Short Nonfiction Collection, Vol. 061
Seventeen short nonfiction works in the public domain independently chosen by the readers. Volume 61 features articles and essays on both current and timeless topics, ranging from whether marijuana is addictive to what constitutes foolish behavior . Sermons in Stone, an essay by Oscar Wilde on classic sculptures displayed at the British Museum, is complemented by an actual sermon , while Frederick William Shelton muses on the fleeting beauty of a ripe peach . Truth and lies, luck, and individuality are essay topics by Mark Twain and John Stuart Mill.
Festive food is juxtaposed to a graphic account of Poisoning by Canned Goods, while A.A. Milne writes on the joys of fresh celery as an Autumn treat. Vol. 61 includes two historical accounts of tragedies: the wreck of the steamship Princess Sophia off the coast of Alaska in 1918 and the murder of abolitionist Elijah Lovejoy in Alton, Illinois in 1837. Finally, a retelling of how British landscape artist John Constable sold his first painting rounds out this nonfiction collection. - Summary by Sue Anderson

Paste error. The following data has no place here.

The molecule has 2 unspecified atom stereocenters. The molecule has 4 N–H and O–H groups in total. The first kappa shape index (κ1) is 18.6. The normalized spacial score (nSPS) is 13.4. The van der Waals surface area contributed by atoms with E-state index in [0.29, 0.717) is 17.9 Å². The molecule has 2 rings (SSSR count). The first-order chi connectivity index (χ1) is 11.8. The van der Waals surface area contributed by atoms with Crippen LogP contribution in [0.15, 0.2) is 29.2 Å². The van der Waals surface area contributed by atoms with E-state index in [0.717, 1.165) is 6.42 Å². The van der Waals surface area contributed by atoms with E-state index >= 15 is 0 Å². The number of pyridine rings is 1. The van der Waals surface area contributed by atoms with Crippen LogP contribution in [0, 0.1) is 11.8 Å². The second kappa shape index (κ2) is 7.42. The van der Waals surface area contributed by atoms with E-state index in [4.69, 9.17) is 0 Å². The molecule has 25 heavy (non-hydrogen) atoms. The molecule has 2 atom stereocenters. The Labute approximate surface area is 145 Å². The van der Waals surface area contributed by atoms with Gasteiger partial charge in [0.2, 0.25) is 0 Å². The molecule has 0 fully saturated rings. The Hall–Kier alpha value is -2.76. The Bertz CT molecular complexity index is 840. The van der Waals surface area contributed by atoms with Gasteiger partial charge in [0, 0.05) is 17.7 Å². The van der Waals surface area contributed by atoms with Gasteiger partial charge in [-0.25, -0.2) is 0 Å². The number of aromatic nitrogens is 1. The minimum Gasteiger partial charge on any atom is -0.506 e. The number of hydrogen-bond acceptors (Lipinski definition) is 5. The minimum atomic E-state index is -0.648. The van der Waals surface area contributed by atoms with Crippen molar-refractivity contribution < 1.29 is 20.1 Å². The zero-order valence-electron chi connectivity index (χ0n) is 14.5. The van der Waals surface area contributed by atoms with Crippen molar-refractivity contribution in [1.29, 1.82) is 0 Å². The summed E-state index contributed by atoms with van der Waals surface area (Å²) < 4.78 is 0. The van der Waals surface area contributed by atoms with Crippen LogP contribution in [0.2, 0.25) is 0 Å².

|Link related to this book|